Kipp Armstrong: We must work together to improve school funding
EDITOR’S NOTE: The writer is responding to a second guest column by Deborah Keisch Polin and Tim Scott (“Let’s improve all public schools,” May 31) that challenged aspects of the charter school and school choice systems.
To the editor:
I disagree with the notion that charters and school choice are the reason for funding problems in public schools. The problem stems from woefully low funding of public schools. Until voters decide to reallocate resources and prioritize public school funding, we should look for solutions, rather than fight over the precious few dollars.
Parental choice in public school is law, and I believe it is parents would argue to reduce or eliminate options regarding the education of their children.
To return to the primary point of the guest column I co-authored with Susannah Howe: Instead of tearing down successful schools and fantasizing about making choice illegal, how about we come together with ideas to solve problems?
The lottery system is attacked by Polin and Scott as well as in several letters to the editor. How about we lift the 9 percent cap, which would eliminate the need for a lottery? (State law caps the number of charters that can operate in individual districts by limiting the amount a given district can spend on charter school tuition to 9 percent of the district’s annual net school spending.)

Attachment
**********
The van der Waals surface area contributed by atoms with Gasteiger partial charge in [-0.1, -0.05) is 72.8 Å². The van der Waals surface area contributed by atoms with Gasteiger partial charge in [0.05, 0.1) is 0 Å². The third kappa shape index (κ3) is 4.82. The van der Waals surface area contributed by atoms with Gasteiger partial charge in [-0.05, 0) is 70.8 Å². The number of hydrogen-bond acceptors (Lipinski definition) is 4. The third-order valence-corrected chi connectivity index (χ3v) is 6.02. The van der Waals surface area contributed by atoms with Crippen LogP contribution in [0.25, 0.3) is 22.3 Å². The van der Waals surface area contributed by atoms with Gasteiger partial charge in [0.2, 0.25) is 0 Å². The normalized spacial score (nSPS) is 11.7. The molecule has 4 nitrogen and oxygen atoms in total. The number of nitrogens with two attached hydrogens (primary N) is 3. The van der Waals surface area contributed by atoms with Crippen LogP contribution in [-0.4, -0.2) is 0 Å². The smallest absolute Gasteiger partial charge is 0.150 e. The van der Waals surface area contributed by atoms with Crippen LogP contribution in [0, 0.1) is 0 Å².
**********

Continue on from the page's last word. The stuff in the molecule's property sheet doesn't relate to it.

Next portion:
Letters and columns point to statistics regarding diversity. How about making transportation to any school guaranteed? This would allow any family to send children to any school.
How about we mandate dissemination of best practices among all public schools in a district? Certainly cost-saving, education-enhancing ideas are happening at every school.
Sharing resources rather than hostile competition can only help the students, and our community. There are many excellent examples of dissemination of practices and sharing resources happening locally and nationally. We should build on these examples.
Perhaps the most obvious answer: increased public school funding locally and nationally. I will support this notion by voting yes on the override proposal this month.
The outpouring of letters in the Gazette, as well as the front page reporting on this issue, speaks to its level of importance within our community.
We owe it to ourselves to take this discussion to the level of problem solving. I urge others more experienced and articulate than myself to add to this list of ideas.